Twenty years ago, author Douglas Adams and photographer/naturalist Mark Cawardine traveled the globe in search of some of the most endangered species imaginable. This resulted in the superb book Last Chance to See, which I highly recommend, due in equal part to the extremely interesting content and the wonderful way that Douglas Adams looked at everything. I had the pleasure of experiencing it originally as an audibook read by Adams himself, which I believe increased the enjoyability immensely. He's downright hilarious. If you haven't read it, I suspect you'd like doing so.
In any case, long-time friend of Douglas Adams, Stephen Fry, has set about attempting to revisit all of the endangered species Douglas did twenty years ago in order to see how they're doing today. He's joined by none other than Mark Cawardine himself, lending an extremely knowledgeable air to the whole endeavor as he once again attempts to photograph these rare, splendid creatures. The BBC has filmed each leg of the journey, and has been broadcasting the resultant documentary, likewise entitled Last Chance to See. Thus far, it's been equal parts educational, hilarious and heartbreaking.
The programme is available via iPlayer, unless you happen to live outside the UK. If, like me, you don't actually have access to all the fine programmes the BBC airs, it can quite easily be acquired via the usual dark underbellies of the Internet to which we all frequently turn in order to acquire content that licensing issues prevent us from accessing legitimately. Three episodes have aired thus far, and it really behooves you to make the effort to track them down. You'll thank me later.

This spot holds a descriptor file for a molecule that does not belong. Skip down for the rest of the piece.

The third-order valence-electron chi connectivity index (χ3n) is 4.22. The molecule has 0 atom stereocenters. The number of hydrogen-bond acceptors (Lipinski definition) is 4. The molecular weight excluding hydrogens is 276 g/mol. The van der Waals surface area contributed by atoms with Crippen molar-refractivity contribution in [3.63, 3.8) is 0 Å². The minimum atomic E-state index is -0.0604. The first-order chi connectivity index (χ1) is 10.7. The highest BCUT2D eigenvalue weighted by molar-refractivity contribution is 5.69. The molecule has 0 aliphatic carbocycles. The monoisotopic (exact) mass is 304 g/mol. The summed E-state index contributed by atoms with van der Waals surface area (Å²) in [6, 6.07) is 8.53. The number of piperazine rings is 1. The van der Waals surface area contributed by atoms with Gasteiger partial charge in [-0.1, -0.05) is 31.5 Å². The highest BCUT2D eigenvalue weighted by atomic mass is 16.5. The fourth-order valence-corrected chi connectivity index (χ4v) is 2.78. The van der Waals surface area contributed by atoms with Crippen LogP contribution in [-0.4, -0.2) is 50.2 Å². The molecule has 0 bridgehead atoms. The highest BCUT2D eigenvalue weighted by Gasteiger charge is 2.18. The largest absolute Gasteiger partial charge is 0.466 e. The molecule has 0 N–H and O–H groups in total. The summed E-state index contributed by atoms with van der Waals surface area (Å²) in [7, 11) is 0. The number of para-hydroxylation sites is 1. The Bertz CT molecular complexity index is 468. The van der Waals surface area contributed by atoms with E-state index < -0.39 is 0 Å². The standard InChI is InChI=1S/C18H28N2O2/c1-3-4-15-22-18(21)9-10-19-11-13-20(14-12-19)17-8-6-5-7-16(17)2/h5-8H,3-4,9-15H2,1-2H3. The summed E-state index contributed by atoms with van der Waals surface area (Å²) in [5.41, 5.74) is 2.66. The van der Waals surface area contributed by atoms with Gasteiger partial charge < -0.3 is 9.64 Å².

I heartily recommend that you're watching "Stephen Fry in America", one of the finest television programs about the great country of America that this American has ever seen.
Mr. Fry travels around the country in his London taxi cab, talking to interesting people and learning about life in our country. As one who has spent almost all his time in a very limited area of this country, the things Stephen sees are pretty fascinating to me, as are the people he talks to -- almost all of which are the types of people one wouldn't expect a traveler from another country to want to talk to. Four of the six episodes have aired, and thus far Mr. Fry has visited whiskey factories and corpse farms, been forced to endure riding a horse, seen a deactivated Cold War missile silo, designed his own flavor of ice cream with Ben & Jerry, had a deep-fried southern Thanksgiving and done heaps of traveling and even more monologuing.
Unsurprisingly, this fantastic look at each state of America comes not from American television, but from those nice blokes at the BBC, meaning that if you don't happen to live within broadcast range of the BBC, you'll have to resort to the usual sneakiness involved in watching television from another country. It'll be well worth your time, I promise.
Also, I fully expect Jim Dale to go traipsing around London in his NYC Yellow Cab ANY DAY NOW.